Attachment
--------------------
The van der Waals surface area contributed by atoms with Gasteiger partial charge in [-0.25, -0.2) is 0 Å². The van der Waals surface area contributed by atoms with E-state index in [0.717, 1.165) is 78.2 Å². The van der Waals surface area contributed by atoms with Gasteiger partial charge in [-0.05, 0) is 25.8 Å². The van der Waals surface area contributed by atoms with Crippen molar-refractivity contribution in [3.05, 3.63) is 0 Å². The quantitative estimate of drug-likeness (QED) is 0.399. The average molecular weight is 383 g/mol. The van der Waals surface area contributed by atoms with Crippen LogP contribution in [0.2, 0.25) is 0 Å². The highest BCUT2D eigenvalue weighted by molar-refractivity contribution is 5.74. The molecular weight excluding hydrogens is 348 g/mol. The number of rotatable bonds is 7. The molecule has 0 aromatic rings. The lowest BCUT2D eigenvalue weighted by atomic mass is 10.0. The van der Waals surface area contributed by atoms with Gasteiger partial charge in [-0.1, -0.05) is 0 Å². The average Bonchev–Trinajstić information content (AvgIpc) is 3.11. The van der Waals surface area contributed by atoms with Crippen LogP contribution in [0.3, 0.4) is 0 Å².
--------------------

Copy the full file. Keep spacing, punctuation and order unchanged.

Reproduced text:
The van der Waals surface area contributed by atoms with Gasteiger partial charge in [-0.25, -0.2) is 0 Å². The van der Waals surface area contributed by atoms with E-state index in [0.717, 1.165) is 78.2 Å². The van der Waals surface area contributed by atoms with Gasteiger partial charge in [-0.05, 0) is 25.8 Å². The van der Waals surface area contributed by atoms with Crippen molar-refractivity contribution in [3.05, 3.63) is 0 Å². The quantitative estimate of drug-likeness (QED) is 0.399. The average molecular weight is 383 g/mol. The van der Waals surface area contributed by atoms with Crippen LogP contribution in [0.2, 0.25) is 0 Å². The highest BCUT2D eigenvalue weighted by molar-refractivity contribution is 5.74. The molecular weight excluding hydrogens is 348 g/mol. The number of rotatable bonds is 7. The molecule has 0 aromatic rings. The lowest BCUT2D eigenvalue weighted by atomic mass is 10.0. The van der Waals surface area contributed by atoms with Gasteiger partial charge in [-0.1, -0.05) is 0 Å². The average Bonchev–Trinajstić information content (AvgIpc) is 3.11. The van der Waals surface area contributed by atoms with Crippen LogP contribution in [0.3, 0.4) is 0 Å².